A fuel injection pump using pistons which pressurizes fuel for injection in the proper cylinder based on the relative port position of the rotating shaft in the hydraulic head
Distributorless ignition system
(DIS or DLS) An electronic ignition system that does not have a conventional rotating distributor. Instead, it uses multi-spark ignition coils or one ignition coil for each spark plug.
A pipe or tube through which the fuel travels from the fuel distributor to the injection nozzle
A rotating part of the distributor which transfers high voltage to each spark plug. In a distributors with points, it is oblong-shaped; but in a distributors without points, it is usually a disc. Also called a rotor or rotor arm.
The metal shaft inside the distributor that has a cam wheel which revolves with the shaft and forces the points to open. A spring causes the points to close. The distributor rotor is mounted on the top of this shaft.
The terminals at the top of the distributor cap into which the spark plug wires fit. Also called terminal tower
One of two flat pieces of metal found inside the distributor’s centrifugal advance mechanism on the baseplate. They swing out as speed increases and consequently advances the timing of the spark.
A special tool used to tighten or loosen the distributor hold down clamp when installing or removing a distributor
District heating and cooling
Use of a central utility system designed to provide heating and cooling to large residential and industrial areas.
An open channel for the passage of waste water along the side of the road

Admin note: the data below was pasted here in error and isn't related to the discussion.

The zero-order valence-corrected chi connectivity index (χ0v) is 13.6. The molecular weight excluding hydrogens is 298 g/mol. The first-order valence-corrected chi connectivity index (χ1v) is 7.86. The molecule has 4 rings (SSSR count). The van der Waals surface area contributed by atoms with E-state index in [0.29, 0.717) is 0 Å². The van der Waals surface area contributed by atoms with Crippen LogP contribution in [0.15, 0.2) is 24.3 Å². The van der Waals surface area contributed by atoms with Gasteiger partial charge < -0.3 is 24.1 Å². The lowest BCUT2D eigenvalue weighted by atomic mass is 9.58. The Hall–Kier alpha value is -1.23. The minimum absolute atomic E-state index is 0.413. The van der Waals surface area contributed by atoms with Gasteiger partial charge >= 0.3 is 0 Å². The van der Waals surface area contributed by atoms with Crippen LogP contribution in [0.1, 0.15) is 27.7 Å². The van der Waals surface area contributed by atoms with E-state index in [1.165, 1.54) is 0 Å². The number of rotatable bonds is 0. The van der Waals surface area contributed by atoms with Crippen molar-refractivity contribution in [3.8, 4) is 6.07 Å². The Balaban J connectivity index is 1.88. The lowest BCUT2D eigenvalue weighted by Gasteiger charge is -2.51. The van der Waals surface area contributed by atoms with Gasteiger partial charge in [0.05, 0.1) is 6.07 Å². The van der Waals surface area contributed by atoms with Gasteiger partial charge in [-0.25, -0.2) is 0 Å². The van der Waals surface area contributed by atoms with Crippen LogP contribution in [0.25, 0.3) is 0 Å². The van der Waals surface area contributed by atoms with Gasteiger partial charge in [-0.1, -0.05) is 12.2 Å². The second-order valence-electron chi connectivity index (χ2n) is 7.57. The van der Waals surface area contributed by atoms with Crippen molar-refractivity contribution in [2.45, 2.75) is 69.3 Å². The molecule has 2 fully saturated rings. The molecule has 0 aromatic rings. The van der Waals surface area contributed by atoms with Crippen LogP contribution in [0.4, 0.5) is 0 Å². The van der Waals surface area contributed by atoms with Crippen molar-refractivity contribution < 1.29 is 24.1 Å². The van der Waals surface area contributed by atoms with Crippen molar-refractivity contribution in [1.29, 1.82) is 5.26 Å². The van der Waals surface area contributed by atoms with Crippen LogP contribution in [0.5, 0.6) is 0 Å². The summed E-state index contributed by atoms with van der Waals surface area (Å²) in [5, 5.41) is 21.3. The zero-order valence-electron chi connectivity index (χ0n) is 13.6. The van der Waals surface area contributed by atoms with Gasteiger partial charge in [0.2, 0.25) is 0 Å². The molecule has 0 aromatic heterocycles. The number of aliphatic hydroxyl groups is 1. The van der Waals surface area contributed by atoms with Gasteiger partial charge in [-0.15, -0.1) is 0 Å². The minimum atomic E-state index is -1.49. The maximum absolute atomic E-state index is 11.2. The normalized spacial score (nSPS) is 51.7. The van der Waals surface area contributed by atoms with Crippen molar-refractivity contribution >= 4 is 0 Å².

Moving apart. For example, traffic taking a right turn when other traffic is moving straight ahead or traffic leaving a motorway.
In today’s market, especially in smaller centers, a dealership cannot make a profit on just one brand of vehicle — especially foreign imports. Thus the dealership will diversify by having several brands (e.g., Mercedes-Benz, BMW, and Mazda). A car manufacturer diversifies by making several different kinds of vehicles (trucks, vans, luxury cars, family-size cars, commuter cars, compacts, convertibles, sports cars, etc.) in an attempt to reach every segment of the population. Some dealers or manufacturers may diversify by offering lawnmowers, boat motors, and motorcycles as well as automobiles (e.g., Honda) or even musical instruments (e.g.,Yamaha).
An alternative route which traffic has to follow due to closure of a stretch of road for repairs, etc. A detour.
A change made in consignee, destination, or shipment route while in transit.
To cause (air, a liquid, traffic, etc.) to follow a different course. For example, air is diverted to the air cleaner; traffic has been diverted around the accident site.
A high volume highway with a median that separates lanes of traffic going in opposite directions. Usually two or more lanes in each direction. Called dual carriageway in the U.K.
Divided propeller shaft
A propeller shaft, usually in long chassis rear-wheel drive vehicles, which is divided into two sections with a bearing and CV joint mounted on a chassis crossmember at the central point. Also called divided propshaft
A propeller shaft, usually in long chassis rear-wheel drive vehicles, which is divided into two sections with a bearing and CV joint mounted on a chassis crossmember at the central point. Also called divided propeller shaft
A measuring tool with two straight pointed arms used to mark off and transfer measurements, e.g., on sheet metal or other metal components.
Vacuum diaphragm is mounted on the carburetor, but the bimetal spring is mounted either on a pad on the intake manifold or in a heat well in the exhaust man. Choke lever is operated by a mechanical linkage rod from the bimetal spring. Also called a Remote choke
A person, whether qualified or not, who does his own repairs on his own vehicle.